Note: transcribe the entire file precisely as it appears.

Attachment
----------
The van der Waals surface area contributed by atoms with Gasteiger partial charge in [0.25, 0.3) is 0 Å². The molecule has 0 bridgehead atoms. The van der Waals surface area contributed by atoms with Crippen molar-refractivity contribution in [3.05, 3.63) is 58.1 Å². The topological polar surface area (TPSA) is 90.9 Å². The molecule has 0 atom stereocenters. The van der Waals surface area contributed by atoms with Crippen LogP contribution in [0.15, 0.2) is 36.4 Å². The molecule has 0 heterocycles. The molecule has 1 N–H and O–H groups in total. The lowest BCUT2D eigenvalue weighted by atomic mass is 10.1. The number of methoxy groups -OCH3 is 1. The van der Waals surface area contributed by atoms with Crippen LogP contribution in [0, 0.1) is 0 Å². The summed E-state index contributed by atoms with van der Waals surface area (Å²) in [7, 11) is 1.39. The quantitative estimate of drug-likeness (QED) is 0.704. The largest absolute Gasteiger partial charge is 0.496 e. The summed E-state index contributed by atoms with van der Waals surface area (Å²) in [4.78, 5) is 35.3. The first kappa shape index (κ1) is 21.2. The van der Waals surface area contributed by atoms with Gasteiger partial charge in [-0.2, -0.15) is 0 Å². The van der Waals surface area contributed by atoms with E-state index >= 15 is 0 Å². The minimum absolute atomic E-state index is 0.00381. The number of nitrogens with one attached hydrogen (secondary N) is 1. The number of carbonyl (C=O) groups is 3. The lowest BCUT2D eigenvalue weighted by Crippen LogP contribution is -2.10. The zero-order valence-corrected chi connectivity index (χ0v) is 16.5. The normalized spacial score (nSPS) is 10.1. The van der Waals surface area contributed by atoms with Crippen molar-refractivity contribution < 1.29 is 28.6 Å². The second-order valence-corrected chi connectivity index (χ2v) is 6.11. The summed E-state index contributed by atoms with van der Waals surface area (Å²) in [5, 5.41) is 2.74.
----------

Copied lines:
The van der Waals surface area contributed by atoms with Gasteiger partial charge in [0.25, 0.3) is 0 Å². The molecule has 0 bridgehead atoms. The van der Waals surface area contributed by atoms with Crippen molar-refractivity contribution in [3.05, 3.63) is 58.1 Å². The topological polar surface area (TPSA) is 90.9 Å². The molecule has 0 atom stereocenters. The van der Waals surface area contributed by atoms with Crippen LogP contribution in [0.15, 0.2) is 36.4 Å². The molecule has 0 heterocycles. The molecule has 1 N–H and O–H groups in total. The lowest BCUT2D eigenvalue weighted by atomic mass is 10.1. The number of methoxy groups -OCH3 is 1. The van der Waals surface area contributed by atoms with Crippen LogP contribution in [0, 0.1) is 0 Å². The summed E-state index contributed by atoms with van der Waals surface area (Å²) in [7, 11) is 1.39. The quantitative estimate of drug-likeness (QED) is 0.704. The largest absolute Gasteiger partial charge is 0.496 e. The summed E-state index contributed by atoms with van der Waals surface area (Å²) in [4.78, 5) is 35.3. The first kappa shape index (κ1) is 21.2. The van der Waals surface area contributed by atoms with Gasteiger partial charge in [-0.2, -0.15) is 0 Å². The van der Waals surface area contributed by atoms with E-state index >= 15 is 0 Å². The minimum absolute atomic E-state index is 0.00381. The number of nitrogens with one attached hydrogen (secondary N) is 1. The number of carbonyl (C=O) groups is 3. The lowest BCUT2D eigenvalue weighted by Crippen LogP contribution is -2.10. The zero-order valence-corrected chi connectivity index (χ0v) is 16.5. The normalized spacial score (nSPS) is 10.1. The van der Waals surface area contributed by atoms with Crippen molar-refractivity contribution < 1.29 is 28.6 Å². The second-order valence-corrected chi connectivity index (χ2v) is 6.11. The summed E-state index contributed by atoms with van der Waals surface area (Å²) in [5, 5.41) is 2.74.